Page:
Album Review: Rick Ross’ “God Forgives, I Don’t”


Rating: 8 / 10

Lyrics, music, styles, and personas don’t change for Rick Ross; they just get bigger. God Forgives, I Don’t, his 4th studio album, sees a growth in production, themes, lyrics, and features- literally, things have grown bigger. This album sounds larger than life at times, always centering around the topic of braggadocio, inspired tales. And, while this may sound like a normal topic in Hip-Hop, no one quite articulates the extravagance of flossing in a Maybach like Rick Ross.

The album has two instances of excellence: “3 Kings” and “Sixteen”. The first features Dr. Dre on the first verse for more presence than ability, coupled with Ross providing a capable slew of rhymes after him. However, Jay-Z steals the show on the third verse; he gives the most bars, boasting about his daughter’s accessories, as well as his own. Songs with so much firepower on paper sometimes fizzle out, but “Kings” certainly provides a show; and as triumphant as the song is, is how intriguing and captivating “Sixteen” proves to be. Again, Ross lays down a notable verse only to be upstaged by the illustrious Andre 3000, flowing on and on about, what sounds like brilliant, whatever-comes-to-mind references, including lusting for his neighbor, Flipper the dolphin, and Greek Gods. 3 Stacks knows no bounds here, ending with a guitar solo that can be described as nothing else but awesome.

For the most part, the record is filled with quality songs. “Maybach Music IV” continues the ongoing saga with a smoothed out, passing cut, though “Amsterdam” proves to be a better approach to a relaxed vibe, exploring themes of escapism through a hazy instrumental. “Ashamed” relies on a rich sample-based beat to carry it, while “Presidential” has an innovative, fresh bounce only Pharrell could cook up. Moving forward, “So Sophisticated” and “Hold Me Back” both boast ignorant, loud bass and brash lyrics; the former with Meek Mill, and the latter more open to criticism than the first. On the opposite side of the spectrum, “Touch’n You” with Usher is sure to be a favorite among the ladies, as will “Diced Pineapples”– with a spoken word intro and feature from Wale and hook from Drake. There is little room for error here. The production on GFID is always excellent, and propels average songs to higher levels; though, on this latest album more than ever, Ross has demonstrated improvement as a rapper and showcased that he can carry a beat all on his own.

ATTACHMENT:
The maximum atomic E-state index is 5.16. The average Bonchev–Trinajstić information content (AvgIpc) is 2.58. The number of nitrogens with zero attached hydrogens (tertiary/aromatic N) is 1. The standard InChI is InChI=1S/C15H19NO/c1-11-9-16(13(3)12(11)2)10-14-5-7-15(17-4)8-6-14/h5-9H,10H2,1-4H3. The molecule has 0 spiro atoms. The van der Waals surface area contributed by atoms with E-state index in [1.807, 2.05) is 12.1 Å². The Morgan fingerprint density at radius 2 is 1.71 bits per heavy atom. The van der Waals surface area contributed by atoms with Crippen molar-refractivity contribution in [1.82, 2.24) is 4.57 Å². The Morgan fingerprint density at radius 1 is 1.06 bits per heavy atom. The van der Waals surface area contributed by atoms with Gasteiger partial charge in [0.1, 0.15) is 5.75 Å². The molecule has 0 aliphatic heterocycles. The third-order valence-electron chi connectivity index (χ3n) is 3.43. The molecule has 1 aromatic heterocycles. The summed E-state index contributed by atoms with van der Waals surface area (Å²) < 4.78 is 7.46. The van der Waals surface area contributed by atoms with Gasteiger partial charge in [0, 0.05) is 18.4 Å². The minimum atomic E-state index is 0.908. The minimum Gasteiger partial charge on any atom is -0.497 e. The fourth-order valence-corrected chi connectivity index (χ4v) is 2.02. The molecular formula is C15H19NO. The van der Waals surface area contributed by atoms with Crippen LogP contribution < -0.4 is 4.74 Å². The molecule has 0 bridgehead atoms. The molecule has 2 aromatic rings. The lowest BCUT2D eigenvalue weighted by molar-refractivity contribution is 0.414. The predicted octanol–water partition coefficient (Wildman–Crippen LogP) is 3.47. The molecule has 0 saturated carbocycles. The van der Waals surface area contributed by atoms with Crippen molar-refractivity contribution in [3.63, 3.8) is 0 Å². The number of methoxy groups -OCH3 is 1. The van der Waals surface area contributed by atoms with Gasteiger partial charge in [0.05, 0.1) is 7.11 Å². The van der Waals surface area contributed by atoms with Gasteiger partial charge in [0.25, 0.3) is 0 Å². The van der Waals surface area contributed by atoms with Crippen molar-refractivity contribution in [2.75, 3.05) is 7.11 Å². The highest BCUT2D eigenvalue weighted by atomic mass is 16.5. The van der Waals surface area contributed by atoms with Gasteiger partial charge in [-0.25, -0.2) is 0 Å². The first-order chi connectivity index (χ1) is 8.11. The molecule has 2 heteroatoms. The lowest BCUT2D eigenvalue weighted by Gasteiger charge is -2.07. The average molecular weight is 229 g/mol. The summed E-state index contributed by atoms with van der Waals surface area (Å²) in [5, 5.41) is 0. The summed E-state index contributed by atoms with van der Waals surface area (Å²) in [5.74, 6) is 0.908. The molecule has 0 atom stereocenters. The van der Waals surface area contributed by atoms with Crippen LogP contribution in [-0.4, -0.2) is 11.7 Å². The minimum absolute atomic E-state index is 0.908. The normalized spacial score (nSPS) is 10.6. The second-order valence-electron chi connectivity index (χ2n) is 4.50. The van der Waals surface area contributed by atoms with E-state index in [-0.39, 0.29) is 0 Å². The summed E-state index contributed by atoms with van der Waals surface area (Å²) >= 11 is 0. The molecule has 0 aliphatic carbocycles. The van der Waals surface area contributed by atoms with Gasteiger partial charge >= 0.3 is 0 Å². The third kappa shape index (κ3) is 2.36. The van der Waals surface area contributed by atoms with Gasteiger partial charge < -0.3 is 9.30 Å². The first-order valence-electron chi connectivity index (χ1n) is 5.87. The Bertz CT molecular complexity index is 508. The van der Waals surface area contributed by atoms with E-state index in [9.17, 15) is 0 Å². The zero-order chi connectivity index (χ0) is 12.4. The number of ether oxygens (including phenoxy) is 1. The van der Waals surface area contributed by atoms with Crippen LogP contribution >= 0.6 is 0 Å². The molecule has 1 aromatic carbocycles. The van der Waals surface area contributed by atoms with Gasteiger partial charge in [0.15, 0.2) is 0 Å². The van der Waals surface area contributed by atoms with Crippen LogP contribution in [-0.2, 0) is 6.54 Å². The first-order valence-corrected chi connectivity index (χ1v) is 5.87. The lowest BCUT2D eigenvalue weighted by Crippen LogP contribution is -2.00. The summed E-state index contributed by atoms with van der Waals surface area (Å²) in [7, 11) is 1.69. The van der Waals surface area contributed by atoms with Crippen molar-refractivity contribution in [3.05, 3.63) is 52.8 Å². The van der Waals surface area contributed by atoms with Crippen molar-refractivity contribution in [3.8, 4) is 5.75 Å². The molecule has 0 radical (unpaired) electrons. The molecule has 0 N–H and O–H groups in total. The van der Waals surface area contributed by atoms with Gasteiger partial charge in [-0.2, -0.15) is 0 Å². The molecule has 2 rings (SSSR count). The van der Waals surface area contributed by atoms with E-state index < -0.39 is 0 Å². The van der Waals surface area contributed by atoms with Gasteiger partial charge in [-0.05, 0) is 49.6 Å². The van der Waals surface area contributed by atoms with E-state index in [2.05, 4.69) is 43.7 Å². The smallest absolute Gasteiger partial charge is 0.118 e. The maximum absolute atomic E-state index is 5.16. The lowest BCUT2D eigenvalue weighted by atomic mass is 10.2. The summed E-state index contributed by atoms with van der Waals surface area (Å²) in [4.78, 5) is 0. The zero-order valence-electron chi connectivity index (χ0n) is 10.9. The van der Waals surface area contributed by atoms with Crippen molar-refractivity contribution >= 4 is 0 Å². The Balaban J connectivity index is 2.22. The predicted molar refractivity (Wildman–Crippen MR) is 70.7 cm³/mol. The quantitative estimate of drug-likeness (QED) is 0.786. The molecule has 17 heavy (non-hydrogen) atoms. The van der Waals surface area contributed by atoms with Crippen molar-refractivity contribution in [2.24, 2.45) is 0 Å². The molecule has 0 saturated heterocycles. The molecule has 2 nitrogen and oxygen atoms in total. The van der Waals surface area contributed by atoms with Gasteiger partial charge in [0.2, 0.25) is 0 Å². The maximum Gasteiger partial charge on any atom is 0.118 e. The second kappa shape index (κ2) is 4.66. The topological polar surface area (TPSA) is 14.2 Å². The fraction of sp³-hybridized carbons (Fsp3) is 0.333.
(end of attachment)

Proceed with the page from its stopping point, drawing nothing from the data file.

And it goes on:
After working himself into two seizures, I think improvement was a necessary outcome for Rick Ross. Turning his Maybach Music brand into a feared rap collective seems to have matured him as an artist. On one hand, it’s still about the cars and women, but the music is better, more soulful, his rhymes are more focused, and his beat selection has improved from great to divine. In addition, he still gets the best guest features, hand down. The ‘boss’ persona Rick Ross has created for himself is coming more and more to fruition. Missteps on God Forgives, I Don’t are few and far between, and the bravado this album evokes will make you want to light a cigar – even if you don’t smoke.